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In the news today: Canadians still waiting to leave the Gaza Strip

Here is a roundup of stories from The Canadian Press designed to bring you up to speed on what you need to know today...
A member of the Canadian Armed Forces, left, looks on as evacuated Palestinians with Canadian passports from Gaza cross to Rafah, Egypt, Sunday, Nov. 19, 2023. THE CANADIAN PRESS/AP-Amr Nabil

Here is a roundup of stories from The Canadian Press designed to bring you up to speed on what you need to know today...

No word on Canadians cleared to leave Gaza Strip

Canadians with loved ones trapped in the embattled Gaza Strip are still waiting to learn whether the 135 people cleared to leave the territory on Sunday were able to make the journey.

A daily list from Gaza's General Authority for Crossings and Borders, which contains the names of foreign passport holders cleared to cross into Egypt via the Rafah land crossing, expanded to include 135 people with ties to Canada on Sunday.

But Global Affairs Canada did not provide any details on Sunday as to how many of those people were able to leave the war-torn enclave.

Questions swirl ahead of federal fiscal update

Questions are swirling on Parliament Hill ahead of a fiscal update that's widely expected to focus on addressing Canada's housing crisis and cost-of-living concerns.

Finance Minister Chrystia Freeland is set to table the fall economic statement on Tuesday, and she has already signalled that both issues will be front and centre.

On housing, Freeland has previously indicated the government is looking at making more public land available and trying to address the strain short-term rentals are putting on supply.

Here's what else we're watching ...

CRA claws back $458 million in wage subsidies

The Canada Revenue Agency has denied or adjusted more than $450 million in funds disbursed to employers through a pandemic wage subsidy program as a result of an auditing process it is undertaking.

The agency released a report today that offers preliminary results of audits it is conducting of the Canada Emergency Wage Subsidy Program.

A report from auditor general Karen Hogan last year warned that thousands of businesses that received wage subsidies during the pandemic may not have been eligible.

Economists expect inflation slowed in October

Forecasters anticipate Canada's inflation rate took another dip in October as gasoline prices fell from the previous month and grocery prices rise more slowly.

Statistics Canada is set to release its consumer price index report tomorrow, coinciding with the federal government's fall economic statement.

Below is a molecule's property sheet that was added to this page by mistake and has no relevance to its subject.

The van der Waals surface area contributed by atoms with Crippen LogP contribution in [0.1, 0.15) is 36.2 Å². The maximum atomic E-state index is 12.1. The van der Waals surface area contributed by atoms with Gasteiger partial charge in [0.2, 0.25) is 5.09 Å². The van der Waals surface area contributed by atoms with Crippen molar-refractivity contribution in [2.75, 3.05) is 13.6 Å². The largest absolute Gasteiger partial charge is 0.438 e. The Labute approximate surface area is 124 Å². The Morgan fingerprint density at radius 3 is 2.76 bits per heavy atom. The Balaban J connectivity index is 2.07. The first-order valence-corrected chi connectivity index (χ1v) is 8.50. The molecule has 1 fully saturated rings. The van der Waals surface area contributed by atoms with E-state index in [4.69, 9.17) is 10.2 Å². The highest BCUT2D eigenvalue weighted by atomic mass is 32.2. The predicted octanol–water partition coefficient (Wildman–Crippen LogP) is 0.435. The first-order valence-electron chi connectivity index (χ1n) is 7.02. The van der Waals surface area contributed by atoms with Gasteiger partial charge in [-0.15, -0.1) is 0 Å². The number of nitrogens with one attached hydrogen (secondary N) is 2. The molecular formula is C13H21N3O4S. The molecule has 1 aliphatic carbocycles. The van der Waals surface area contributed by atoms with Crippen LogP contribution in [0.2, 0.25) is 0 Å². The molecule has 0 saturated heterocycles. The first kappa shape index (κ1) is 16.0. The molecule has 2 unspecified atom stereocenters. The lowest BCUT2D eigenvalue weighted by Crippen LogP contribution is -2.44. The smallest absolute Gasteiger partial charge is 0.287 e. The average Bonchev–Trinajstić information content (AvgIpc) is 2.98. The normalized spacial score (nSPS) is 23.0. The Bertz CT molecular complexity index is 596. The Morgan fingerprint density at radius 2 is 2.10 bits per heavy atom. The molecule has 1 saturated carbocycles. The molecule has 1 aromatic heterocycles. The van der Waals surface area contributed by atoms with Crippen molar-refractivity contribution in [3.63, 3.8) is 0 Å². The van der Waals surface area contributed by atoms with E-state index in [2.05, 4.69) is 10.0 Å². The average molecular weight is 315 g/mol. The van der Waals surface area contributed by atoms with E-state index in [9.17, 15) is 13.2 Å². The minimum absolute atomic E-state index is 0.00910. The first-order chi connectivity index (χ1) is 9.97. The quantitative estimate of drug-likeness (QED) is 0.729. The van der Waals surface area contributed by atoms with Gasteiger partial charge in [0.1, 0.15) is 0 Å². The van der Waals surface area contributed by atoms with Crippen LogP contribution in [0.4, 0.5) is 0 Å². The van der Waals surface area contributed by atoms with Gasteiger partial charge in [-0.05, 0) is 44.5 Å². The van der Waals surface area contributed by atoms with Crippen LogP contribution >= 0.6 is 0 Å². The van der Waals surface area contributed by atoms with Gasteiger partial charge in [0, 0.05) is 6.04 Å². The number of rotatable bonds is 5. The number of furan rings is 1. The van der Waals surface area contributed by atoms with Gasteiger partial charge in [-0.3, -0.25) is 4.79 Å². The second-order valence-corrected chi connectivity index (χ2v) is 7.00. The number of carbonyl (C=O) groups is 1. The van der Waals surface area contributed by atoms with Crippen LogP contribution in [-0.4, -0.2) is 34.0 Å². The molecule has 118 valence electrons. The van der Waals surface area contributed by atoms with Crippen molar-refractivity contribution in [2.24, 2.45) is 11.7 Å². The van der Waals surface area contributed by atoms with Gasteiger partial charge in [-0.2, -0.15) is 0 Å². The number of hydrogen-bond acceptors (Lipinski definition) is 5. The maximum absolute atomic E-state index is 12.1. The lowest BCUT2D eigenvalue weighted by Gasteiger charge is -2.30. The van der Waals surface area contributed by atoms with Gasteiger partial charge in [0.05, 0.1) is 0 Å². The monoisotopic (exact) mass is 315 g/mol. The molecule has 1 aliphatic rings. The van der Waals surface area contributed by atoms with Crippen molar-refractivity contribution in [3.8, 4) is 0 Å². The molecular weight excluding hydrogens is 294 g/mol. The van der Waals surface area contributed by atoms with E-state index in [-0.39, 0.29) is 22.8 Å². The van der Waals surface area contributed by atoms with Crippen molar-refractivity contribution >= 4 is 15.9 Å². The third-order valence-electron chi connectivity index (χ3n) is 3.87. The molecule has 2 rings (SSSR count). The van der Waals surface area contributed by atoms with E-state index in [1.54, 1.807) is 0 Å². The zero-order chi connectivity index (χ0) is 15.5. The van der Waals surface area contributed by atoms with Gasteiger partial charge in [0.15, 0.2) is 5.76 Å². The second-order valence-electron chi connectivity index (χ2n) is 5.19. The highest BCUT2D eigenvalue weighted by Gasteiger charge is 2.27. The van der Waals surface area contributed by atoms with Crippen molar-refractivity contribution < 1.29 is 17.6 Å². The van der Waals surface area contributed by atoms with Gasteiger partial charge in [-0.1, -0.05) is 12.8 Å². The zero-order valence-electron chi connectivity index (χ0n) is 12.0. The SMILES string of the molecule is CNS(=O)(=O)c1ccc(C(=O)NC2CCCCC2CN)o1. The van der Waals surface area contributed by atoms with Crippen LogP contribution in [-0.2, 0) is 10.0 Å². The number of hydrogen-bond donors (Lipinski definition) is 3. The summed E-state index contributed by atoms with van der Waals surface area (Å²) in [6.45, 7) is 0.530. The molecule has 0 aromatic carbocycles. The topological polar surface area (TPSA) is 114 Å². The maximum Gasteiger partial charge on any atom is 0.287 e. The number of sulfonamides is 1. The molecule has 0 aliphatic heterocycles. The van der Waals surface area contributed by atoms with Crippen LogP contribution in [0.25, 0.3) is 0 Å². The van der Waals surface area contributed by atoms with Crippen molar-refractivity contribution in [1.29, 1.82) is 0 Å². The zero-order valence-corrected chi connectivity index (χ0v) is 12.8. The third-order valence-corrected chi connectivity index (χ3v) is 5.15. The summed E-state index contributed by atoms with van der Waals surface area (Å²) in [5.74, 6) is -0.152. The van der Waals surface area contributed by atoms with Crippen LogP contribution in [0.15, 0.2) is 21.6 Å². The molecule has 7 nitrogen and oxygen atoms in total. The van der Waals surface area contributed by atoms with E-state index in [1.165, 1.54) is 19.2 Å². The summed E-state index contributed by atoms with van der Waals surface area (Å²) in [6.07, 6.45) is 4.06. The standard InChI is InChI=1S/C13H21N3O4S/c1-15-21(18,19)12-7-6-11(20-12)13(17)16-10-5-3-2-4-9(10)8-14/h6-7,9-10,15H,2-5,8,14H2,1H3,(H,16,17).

BMO expects the annual rate to come in at 3.2 per cent for October, while RBC is forecasting the rate fell to 3.1 per cent.

Canada's inflation rate came in at 3.8 per cent in September.

Inquest into death of Soleiman Faqiri begins today

A coroner's inquest examining the death of a mentally ill man who died in an Ontario jail cell in 2016 is set to begin today.

The inquest into the death of Soleiman Faqiri will be conducted virtually over 15 days and is expected to hear from roughly 20 witnesses.

Faqiri's relatives have previously said they hope the inquest will provide answers about his death and the 11 days he spent in jail leading up to it.

Some nurses in Canada not getting paid for MAID

For the past year, Ellen Gretsinger, a nurse practitioner in Ontario's Niagara region, has been providing patients with medically assisted deaths — and not getting paid for it.

She has a full-time nursing job and a side gig offering virtual care, and in the evenings and on weekends, assesses patients for medical assistance in dying — known as MAID — and delivers the procedure. Like many provinces, Ontario does not have a mechanism for nurse practitioners to take on independent work and be paid for it, like a fee-for-service structure often in place for doctors.

The number of doctors and nurse practitioners available to administer MAID in Canada has not kept up with increasing demand. A report last month from Health Canada shows the number of MAID providers has grown by an average of 18 per cent each year, but the number of medically assisted deaths — often referred to as provisions — has grown by nearly 33 per cent each year.

This report by The Canadian Press was first published Nov. 20, 2023.

The Canadian Press

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